County fears BLM undercutting influence of local governments |

County fears BLM undercutting influence of local governments

Garfield County commissioners wrung their hands Monday over what they perceive as an effort by the Bureau of Land Management to undercut local government influence in public lands planning.

Among the 244 pages of BLM planning rules changes dubbed “Planning 2.0,” which county staff has yet to wade all the way through, are changes that deteriorate local governments’ priority in public lands planning, said Fred Jarman, the county’s community development director.

Such an approach undermines the county’s role in planning on items such as the BLM’s Resource Management Plans, and at the same time elevates public input from people well outside Garfield County, he said. The most recent RMP for the Colorado River Valley Field Office of the BLM was completed last summer.

These changes could remove local government from the center of the conversation and replace it with an outside advocacy group, which is a shift in the BLM’s philosophy, said Jarman.

Public lands make up 66 percent of Garfield County, and the local economy is dependent upon them, be that through oil and gas development, recreation or grazing, he said.

Jarman told the Post Independent he couldn’t yet give a concrete example of what land uses or policies might be threatened, saying he needs to dig into the planning rule changes further.

It would be like the BLM, while planning land management of a major Colorado River, going to an advocacy group in Vermont for input before going to the local governments, he said.

A letter to BLM Director Neil Kornze from commissioners called the proposed planning rule changes “perhaps one of the most significant substantive federal policy changes facing the West today.”

Under these changes, public comment would have a little more weight than those from local governments, said Commissioner John Martin.

“It would be a national move to do policy in the West for us,” he said.

“We’re not saying that other agencies shouldn’t be at the table. They should, but don’t push away your elected representative government,” said Martin.

The federal government historically has been required to ensure that its land use policies don’t conflict with those of the local governments. But that too would change under these rules, said Jarman.

Essentially, the burden of keeping federal and local land use policies compatible would be shifted from the BLM onto the county’s shoulders, he told the PI after the commissioners’ meeting.

“Garfield County is concerned with what appears to be a quiet effort by the BLM in Washington, D.C., to erode, if not eliminate existing requirements for the BLM to not only coordinate with local governments but to also ensure their planning efforts are consistent with local plans and regulations,” commissioners wrote to Kornze.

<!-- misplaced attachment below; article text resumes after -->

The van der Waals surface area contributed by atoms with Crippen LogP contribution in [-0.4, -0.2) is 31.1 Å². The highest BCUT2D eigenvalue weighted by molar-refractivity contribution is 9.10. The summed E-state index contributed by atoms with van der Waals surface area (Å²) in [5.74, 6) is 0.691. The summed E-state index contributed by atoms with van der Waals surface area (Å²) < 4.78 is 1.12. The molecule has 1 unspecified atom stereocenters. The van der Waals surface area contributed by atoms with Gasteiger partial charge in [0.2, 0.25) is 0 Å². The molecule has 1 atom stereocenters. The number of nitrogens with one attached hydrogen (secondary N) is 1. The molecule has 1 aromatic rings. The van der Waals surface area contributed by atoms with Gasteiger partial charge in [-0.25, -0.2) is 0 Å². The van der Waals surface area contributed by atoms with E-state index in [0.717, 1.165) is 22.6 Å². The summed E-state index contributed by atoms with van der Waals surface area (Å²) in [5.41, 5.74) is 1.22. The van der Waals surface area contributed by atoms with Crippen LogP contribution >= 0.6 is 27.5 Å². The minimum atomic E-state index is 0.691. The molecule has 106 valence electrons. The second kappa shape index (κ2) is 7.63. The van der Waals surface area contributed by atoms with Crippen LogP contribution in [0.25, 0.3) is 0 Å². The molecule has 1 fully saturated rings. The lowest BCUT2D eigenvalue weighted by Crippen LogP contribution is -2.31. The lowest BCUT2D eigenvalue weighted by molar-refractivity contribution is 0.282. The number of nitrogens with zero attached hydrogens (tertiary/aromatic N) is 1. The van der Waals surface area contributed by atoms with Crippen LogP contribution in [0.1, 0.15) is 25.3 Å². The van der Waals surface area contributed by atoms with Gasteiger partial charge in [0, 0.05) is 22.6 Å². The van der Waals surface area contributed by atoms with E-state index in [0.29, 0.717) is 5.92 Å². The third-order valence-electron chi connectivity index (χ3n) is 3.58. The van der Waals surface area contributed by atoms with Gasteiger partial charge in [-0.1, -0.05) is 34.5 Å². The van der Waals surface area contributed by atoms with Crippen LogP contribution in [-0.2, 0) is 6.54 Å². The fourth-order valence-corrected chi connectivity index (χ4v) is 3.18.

According to the BLM, this “proposed rule would provide the agency flexibility to plan across traditional administrative boundaries. The BLM director would also be provided discretion to determine future RMP boundaries.”

The agency has described the rule changes as moving toward a “landscape-level management approach,” and Commissioner Tom Jankovsky said he fears that means a “one-size fits all approach.”

“While advertised and promoted as simple procedural changes to improve the BLM’s decision making process with added transparency and involvement with local government, we believe the proposed rules may have the direct opposite effect,” commissioners wrote.

The BLM says it’s trying to become more transparent and available to the general public; “however, I believe this is an administrative play to really knock down congressional law,” said Jankovsky.

The Federal Land Policy and Management Act of 1976 has a lot to say about the federal government coordinating with local governments on public land planning, and the BLM looks to be putting itself above the law, said the commissioner.

The deadline for comments on Planning 2.0 is April 25, but commissioners are requesting 180 extra days to submit comments, saying that the 60-day window they had was not enough to vet the major changes or have sufficient public involvement.

If they’re successful, the new deadline would be Aug. 23. Commissioners are also requesting additional public hearings on the issue.

Jarman declined to comment on the likelihood of the BLM accepting the extension. But many other local governments across the American West that have the same concerns, and are pushing for more time to produce their comments, he said.

The PI was unable to contact BLM staffers in Washington, who were the only BLM personnel able to comment on the Planning 2.0 initiative.

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